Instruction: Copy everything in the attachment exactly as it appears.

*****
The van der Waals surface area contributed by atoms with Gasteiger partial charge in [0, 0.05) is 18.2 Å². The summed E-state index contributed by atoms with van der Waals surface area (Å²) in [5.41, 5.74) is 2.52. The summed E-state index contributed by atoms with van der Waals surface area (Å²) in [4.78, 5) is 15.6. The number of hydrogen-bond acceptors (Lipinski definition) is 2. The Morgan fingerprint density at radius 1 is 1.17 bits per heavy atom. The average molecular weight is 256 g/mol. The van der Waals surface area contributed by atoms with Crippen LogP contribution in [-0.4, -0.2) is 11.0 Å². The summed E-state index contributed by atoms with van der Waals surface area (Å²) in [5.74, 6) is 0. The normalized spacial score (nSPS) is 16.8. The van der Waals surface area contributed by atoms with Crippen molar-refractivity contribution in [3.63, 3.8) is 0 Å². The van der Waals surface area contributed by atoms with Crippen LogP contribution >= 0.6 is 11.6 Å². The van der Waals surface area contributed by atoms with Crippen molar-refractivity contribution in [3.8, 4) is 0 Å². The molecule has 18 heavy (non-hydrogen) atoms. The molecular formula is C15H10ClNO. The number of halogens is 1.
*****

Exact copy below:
The van der Waals surface area contributed by atoms with Gasteiger partial charge in [0, 0.05) is 18.2 Å². The summed E-state index contributed by atoms with van der Waals surface area (Å²) in [5.41, 5.74) is 2.52. The summed E-state index contributed by atoms with van der Waals surface area (Å²) in [4.78, 5) is 15.6. The number of hydrogen-bond acceptors (Lipinski definition) is 2. The Morgan fingerprint density at radius 1 is 1.17 bits per heavy atom. The average molecular weight is 256 g/mol. The van der Waals surface area contributed by atoms with Crippen LogP contribution in [-0.4, -0.2) is 11.0 Å². The summed E-state index contributed by atoms with van der Waals surface area (Å²) in [5.74, 6) is 0. The normalized spacial score (nSPS) is 16.8. The van der Waals surface area contributed by atoms with Crippen molar-refractivity contribution in [3.63, 3.8) is 0 Å². The van der Waals surface area contributed by atoms with Crippen LogP contribution >= 0.6 is 11.6 Å². The van der Waals surface area contributed by atoms with Crippen molar-refractivity contribution in [3.8, 4) is 0 Å². The molecule has 18 heavy (non-hydrogen) atoms. The molecular formula is C15H10ClNO. The number of halogens is 1.